This article was appropriate to me because of the recent release of my first novel, Lost Legend of Vahilele, now available on Amazon. Click on the Lost Legend tab at the top of this page for details of the tale and personal revelation.






February 4, 2018 Article on My Characters:




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Episode 3: Gold Plus

Gold Trommel

Gold Trommel

At Thermal City Gold Mine, you can pan for gold as seen in our last post. Or you can operate a small gold trommel (from the Dutch word for drum.) which can reprocess trainloads of dirt if you are up to it. But you have to do your own work like a real miner. This experience costs $60 for a bucket load of material in the hopper, a little over a ton. Owner Lloyd Nanney told me, “The customer feeds in the dirt that water washes down a flume into a rotating sieve. Anything larger than the holes in the drum goes right through and falls into a wheelbarrow to be rolled away. Anything smaller than the holes runs down into the sluice box that jigs back and forth. Probably when operated correctly it’s 98% efficient for anything less than a 50th of an inch.” Lloyd said they have rebuilt the machines, worn them out and rebuilt them again and again. They’re better than new.

High Banker

High Banker

Other equipment available to customers has no moving parts except for the pump. A scoop of material is dumped out behind the “high banker,” and a customer has 3 1/2 hours to run it, shovel into it, with water going into a stationary sluice box. There are two shifts scheduled daily, 9-12:30 and 1-4:30. (See their website http://www.thermalcitygoldmine.com) Lloyd tells me some people bring their own machine and just buy the dirt. “Back in the old days, there’d be 15 of ’em on a Saturday morning.”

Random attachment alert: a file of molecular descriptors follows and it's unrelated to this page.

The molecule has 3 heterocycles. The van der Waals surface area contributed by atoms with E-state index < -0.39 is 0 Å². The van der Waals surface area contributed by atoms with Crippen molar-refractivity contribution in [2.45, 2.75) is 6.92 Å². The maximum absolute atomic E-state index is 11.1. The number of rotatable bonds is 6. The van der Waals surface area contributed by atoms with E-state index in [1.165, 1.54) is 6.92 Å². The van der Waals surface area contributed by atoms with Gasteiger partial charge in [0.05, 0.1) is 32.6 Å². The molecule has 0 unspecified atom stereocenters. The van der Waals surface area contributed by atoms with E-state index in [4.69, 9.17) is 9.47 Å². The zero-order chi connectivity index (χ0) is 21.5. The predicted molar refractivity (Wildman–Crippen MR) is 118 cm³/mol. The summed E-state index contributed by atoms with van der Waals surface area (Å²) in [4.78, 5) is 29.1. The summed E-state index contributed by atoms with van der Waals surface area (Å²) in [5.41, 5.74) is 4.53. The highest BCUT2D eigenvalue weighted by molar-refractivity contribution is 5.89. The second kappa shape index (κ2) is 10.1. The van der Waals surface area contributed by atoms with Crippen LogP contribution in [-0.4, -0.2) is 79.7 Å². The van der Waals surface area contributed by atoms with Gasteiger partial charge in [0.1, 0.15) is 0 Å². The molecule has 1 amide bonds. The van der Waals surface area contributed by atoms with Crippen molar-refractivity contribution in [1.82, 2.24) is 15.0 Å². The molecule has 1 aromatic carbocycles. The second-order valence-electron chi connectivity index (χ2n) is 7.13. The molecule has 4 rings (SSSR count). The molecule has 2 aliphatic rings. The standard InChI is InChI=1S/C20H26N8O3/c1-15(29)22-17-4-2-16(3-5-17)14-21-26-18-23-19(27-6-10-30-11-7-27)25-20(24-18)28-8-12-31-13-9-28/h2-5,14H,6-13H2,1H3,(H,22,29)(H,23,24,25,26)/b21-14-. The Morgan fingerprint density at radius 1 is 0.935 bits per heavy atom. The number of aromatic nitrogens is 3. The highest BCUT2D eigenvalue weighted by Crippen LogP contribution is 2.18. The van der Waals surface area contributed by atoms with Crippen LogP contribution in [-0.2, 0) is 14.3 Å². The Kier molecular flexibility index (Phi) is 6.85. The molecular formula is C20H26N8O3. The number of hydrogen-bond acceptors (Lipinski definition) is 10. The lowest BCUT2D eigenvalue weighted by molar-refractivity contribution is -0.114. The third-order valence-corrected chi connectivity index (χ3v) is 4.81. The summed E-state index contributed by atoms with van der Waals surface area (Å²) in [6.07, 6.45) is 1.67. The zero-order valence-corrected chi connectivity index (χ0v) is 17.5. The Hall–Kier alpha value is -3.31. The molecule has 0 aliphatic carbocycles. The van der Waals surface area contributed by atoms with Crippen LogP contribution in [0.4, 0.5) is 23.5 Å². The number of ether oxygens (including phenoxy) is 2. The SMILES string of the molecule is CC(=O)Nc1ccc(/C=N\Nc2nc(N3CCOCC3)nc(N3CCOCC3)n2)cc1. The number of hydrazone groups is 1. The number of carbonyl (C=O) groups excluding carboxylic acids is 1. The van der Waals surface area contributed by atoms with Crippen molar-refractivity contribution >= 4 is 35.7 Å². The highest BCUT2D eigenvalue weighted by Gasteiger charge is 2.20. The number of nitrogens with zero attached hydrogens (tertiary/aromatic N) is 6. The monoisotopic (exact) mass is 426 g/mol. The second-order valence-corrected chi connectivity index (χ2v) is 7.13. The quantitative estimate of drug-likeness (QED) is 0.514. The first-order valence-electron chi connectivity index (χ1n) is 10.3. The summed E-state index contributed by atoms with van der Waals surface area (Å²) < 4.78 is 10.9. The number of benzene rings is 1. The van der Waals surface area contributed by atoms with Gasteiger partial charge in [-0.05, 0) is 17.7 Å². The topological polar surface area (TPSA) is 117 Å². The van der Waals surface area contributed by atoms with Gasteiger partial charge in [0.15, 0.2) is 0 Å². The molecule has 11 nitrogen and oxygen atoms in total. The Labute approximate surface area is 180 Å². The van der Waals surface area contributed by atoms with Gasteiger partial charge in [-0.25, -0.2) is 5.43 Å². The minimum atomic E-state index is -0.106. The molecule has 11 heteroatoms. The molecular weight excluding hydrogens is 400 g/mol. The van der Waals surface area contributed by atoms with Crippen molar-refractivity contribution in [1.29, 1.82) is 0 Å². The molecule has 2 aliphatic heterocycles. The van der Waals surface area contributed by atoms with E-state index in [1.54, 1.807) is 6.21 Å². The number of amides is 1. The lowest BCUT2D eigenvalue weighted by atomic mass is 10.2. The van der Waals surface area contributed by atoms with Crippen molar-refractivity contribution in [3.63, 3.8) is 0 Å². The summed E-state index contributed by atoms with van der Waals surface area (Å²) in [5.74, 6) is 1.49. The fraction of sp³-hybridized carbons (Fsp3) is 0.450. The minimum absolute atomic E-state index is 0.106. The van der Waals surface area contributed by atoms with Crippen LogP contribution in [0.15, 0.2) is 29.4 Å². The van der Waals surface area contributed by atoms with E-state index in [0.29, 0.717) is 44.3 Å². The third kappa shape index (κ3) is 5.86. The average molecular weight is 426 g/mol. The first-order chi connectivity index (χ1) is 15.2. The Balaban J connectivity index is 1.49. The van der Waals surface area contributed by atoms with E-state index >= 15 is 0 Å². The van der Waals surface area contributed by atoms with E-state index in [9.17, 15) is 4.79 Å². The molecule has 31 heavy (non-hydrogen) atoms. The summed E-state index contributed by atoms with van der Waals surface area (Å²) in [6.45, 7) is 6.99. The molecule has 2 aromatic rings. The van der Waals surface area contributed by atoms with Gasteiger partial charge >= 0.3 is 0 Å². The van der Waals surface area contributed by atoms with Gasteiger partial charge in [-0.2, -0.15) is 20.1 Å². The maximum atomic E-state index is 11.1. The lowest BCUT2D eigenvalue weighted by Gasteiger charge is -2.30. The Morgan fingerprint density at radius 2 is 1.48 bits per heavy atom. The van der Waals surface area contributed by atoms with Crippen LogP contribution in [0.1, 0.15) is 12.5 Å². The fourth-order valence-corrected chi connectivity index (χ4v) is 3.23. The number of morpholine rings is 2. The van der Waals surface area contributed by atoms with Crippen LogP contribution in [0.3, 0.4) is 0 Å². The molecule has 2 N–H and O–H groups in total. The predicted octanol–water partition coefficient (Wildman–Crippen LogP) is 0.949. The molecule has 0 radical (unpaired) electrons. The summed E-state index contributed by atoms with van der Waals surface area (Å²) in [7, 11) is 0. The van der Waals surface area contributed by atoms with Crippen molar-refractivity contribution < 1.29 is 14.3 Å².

Lloyd took me to the back of his property and pointed out a big pit where he had dug for ten years. Several years ago, he bought 39 more acres just to ensure they wouldn’t run out of dirt.

Thermal City Gold Mine sits on the county line across the street from Lloyd’s old homeplace. His brother Bruce runs a mechanic’s shop nearby. Lloyd recommends him, since he’s got “all the modern stuff, computers, four inside lifts, and one outside lift that I’ve had that big dump truck on.” The old house burned in 1957. Their father rebuilt it close enough to the same site so that he could use the same spring. Paul worked for the State, building roads for 37 years, and then went to work for Lloyd’s uncle Johnny Dowdle, almost 80 now, and did grade work on a dozer for ten years. “Then he came up here and hauled material for five years. He was a worker. I mean (he) wanted to work, run a machine. On toward the last his eyes got messed up, and he couldn’t see level.”